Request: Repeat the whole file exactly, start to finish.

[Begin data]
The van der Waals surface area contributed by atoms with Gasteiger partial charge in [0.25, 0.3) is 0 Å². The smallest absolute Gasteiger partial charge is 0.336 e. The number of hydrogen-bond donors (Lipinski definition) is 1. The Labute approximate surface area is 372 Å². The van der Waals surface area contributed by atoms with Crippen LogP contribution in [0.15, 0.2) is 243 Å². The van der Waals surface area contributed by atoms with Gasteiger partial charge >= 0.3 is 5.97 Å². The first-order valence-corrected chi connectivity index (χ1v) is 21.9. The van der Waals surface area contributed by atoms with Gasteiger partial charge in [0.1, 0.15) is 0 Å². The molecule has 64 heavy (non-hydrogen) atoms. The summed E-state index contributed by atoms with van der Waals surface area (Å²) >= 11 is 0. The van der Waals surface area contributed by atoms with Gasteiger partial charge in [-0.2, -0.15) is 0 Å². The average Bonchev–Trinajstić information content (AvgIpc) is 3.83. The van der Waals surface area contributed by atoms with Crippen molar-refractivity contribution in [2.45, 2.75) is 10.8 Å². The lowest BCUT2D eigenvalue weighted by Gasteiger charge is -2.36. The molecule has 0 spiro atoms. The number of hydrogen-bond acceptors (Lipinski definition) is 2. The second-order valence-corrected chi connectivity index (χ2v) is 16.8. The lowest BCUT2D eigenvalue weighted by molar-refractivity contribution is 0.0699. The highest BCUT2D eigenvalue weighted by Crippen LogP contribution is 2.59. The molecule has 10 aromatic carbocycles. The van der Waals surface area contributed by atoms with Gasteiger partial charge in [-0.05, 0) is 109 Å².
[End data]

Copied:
The van der Waals surface area contributed by atoms with Gasteiger partial charge in [0.25, 0.3) is 0 Å². The smallest absolute Gasteiger partial charge is 0.336 e. The number of hydrogen-bond donors (Lipinski definition) is 1. The Labute approximate surface area is 372 Å². The van der Waals surface area contributed by atoms with Crippen LogP contribution in [0.15, 0.2) is 243 Å². The van der Waals surface area contributed by atoms with Gasteiger partial charge >= 0.3 is 5.97 Å². The first-order valence-corrected chi connectivity index (χ1v) is 21.9. The van der Waals surface area contributed by atoms with Gasteiger partial charge in [0.1, 0.15) is 0 Å². The molecule has 64 heavy (non-hydrogen) atoms. The summed E-state index contributed by atoms with van der Waals surface area (Å²) >= 11 is 0. The van der Waals surface area contributed by atoms with Gasteiger partial charge in [-0.2, -0.15) is 0 Å². The average Bonchev–Trinajstić information content (AvgIpc) is 3.83. The van der Waals surface area contributed by atoms with Crippen molar-refractivity contribution in [2.45, 2.75) is 10.8 Å². The lowest BCUT2D eigenvalue weighted by Gasteiger charge is -2.36. The molecule has 0 spiro atoms. The number of hydrogen-bond acceptors (Lipinski definition) is 2. The second-order valence-corrected chi connectivity index (χ2v) is 16.8. The lowest BCUT2D eigenvalue weighted by molar-refractivity contribution is 0.0699. The highest BCUT2D eigenvalue weighted by Crippen LogP contribution is 2.59. The molecule has 10 aromatic carbocycles. The van der Waals surface area contributed by atoms with Gasteiger partial charge in [-0.05, 0) is 109 Å².